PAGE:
A cricket history of India
"I know a man who knows a man who knows a man who once batted for four hours in a Test match with Vijay Hazare," begins one of the essays in Ramachandra Guha's wide-ranging collection An Anthropologist Among the Marxists. A similar sense of connectedness is integral to the view of cricket of this fine historian: that in a country as populous, dispersed, stratified, religiously and culturally diverse as India, the attachment to the game is deep and personal.
Thus the range and richness of Guha's longest and most satisfying excursion into cricket, A Corner of a Foreign Field. It began as a biography of Palwankar Baloo, a Dalit who emancipated himself by his feats on India's inaugural tour of England, and who was later a pivotal figure in the Gandhian ascendancy. Contemplation of the way Baloo's cricket abetted his social mobility led Guha to interrogate cricket from the angles of race, religion and nation as well as caste, to see the cricket field as "both a theatre of imperial power and of Indian resistance". The result is not so much a history of Indian cricket as a cricket history of India. "To the dismay of some of my friends, this has become a book on cricket which does not focus exclusively on runs, wickets and catches, on epic innings and exciting matches," Guha admits. "The making of modern India is its theme, with cricket serving merely as a vehicle, as my chief source of illustrative example."
A Corner of Foreign Field never loses its spirit as a personal journey. It is animated by the same zest and zeal as Guha's earlier books Wickets In the East (1992) and Spin and Other Turns (1994). Guha's revisitation of the origins of the Bombay Quadrangular, for example, commences with him browsing in the shelves of the Marylebone Cricket Club Library at Lord's and being spellbound by an incomparably rare source: Shaporjee Sorabjee's A Chronicle of Cricket Among Parsees and The Struggle: European Polo versus Native Cricket (1897).
Remarkably the battle of European polo versus Indian cricket has escaped the notice of previous historians. It would have escaped me too, had I not chanced upon a contemporary account in the library of the Lord's Cricket Ground. The book lay in an unused corner of that great library - away from the glass cases containing works on cricket at Home and the favoured Dominions (Australia and South Africa), and in the bottom of an open shelf marked 'other countries', a dull green binding concealing its original cover.
Nonetheless, this is very obviously the work of a cool and cultivated mind. Guha wears his learning lightly, but he does wear it, and he pursues his subject untiringly and unsentimentally. The folksy image of Lord Harris as Indian cricket's indulgent uncle is utterly dispelled; Bal Thackeray's past as a cricket cartoonist is wryly revisited; CK Nayudu is so powerfully reimagined that he almost walks out of the text and shakes you by the hand.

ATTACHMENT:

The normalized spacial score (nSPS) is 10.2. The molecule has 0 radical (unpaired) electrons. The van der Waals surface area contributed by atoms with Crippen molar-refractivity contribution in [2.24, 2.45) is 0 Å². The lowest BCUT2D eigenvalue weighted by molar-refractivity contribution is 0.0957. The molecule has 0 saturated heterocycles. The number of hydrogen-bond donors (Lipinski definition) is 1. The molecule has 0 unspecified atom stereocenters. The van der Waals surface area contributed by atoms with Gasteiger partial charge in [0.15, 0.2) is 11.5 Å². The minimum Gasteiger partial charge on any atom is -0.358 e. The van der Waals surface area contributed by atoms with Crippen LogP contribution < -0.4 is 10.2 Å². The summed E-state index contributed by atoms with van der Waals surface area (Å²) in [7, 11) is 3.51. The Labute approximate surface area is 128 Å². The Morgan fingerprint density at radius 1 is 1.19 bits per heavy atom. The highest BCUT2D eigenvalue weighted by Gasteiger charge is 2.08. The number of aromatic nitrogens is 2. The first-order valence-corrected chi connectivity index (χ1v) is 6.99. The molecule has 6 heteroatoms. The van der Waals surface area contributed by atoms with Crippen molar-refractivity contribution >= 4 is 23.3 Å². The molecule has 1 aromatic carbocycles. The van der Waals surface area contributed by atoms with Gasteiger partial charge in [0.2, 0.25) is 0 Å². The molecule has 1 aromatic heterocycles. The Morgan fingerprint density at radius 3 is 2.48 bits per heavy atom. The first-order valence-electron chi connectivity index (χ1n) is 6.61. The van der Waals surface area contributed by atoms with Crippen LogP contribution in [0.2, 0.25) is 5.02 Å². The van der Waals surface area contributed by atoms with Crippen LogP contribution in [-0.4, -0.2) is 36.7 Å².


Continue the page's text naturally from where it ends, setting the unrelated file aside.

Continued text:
For myth, there is patience, but no tolerance. At one point, for instance, Guha quotes Vijay Merchant attesting the fellow feeling that characterised the 1936 Quadrangular, played in spite of unrest between Hindus and Muslims in Bombay thanks to the majestic figure of PJ Hindu Gymkhana president LR Tairsee. Too scrupulous a historian not to, Guha checks, finds otherwise, and is honest enough to express a tinge of disappointment.
This is a compelling story, and it is embarrassing to have to dispute it. However, the riots of 1936 actually took place in the month of October; a calm, albeit an uneasy calm, had returned to the city well before the cricket began ... Perhaps the Hindus, drawn to play the Muslims in the first match, were nervous that violence might recur, and perhaps Tairsee assured them them that it would not. But the cricket did not stop the riots. The old cricketer's recollections were flawed by the romance with which he remembered the now long-dead tournament.
This is cricket history on the grand scale - ambitious, provocative and also timely, for it hove into view six years ago as international cricket's Indian hegemony was embedding itself, and became a key text in its interpretation, complemented more recently by Boria Majumdar's splendid Twenty-Two Yards to Freedom (2004). A few of Guha's judgements might be ripe for revisitation, such as his reflections on how cricketers from the subcontinent have ennobled the game: "One must not forget, either, the essential decency and civility of these cricketers, their readiness to make friends with the opposition and the complete absence in their vocabulary of the words of abuse that come so easily to cricketers of other countries." Indian cricketers have learned a few tricks since then! The edge in India's fan base, however, is abiding and unassailable.
The case can be made that as a national sport Indian cricket has no parallel. There may be more money in American basketball and as much passion in Brazilian soccer. It is the weight of numbers that makes Indian cricket bigger still, with money and passion being multiplied by the 500 million who partake of it.
A Corner of a Foreign Field
by Ramachandra Guha
Picador India, 2002
Gideon Haigh is a cricket historian and writer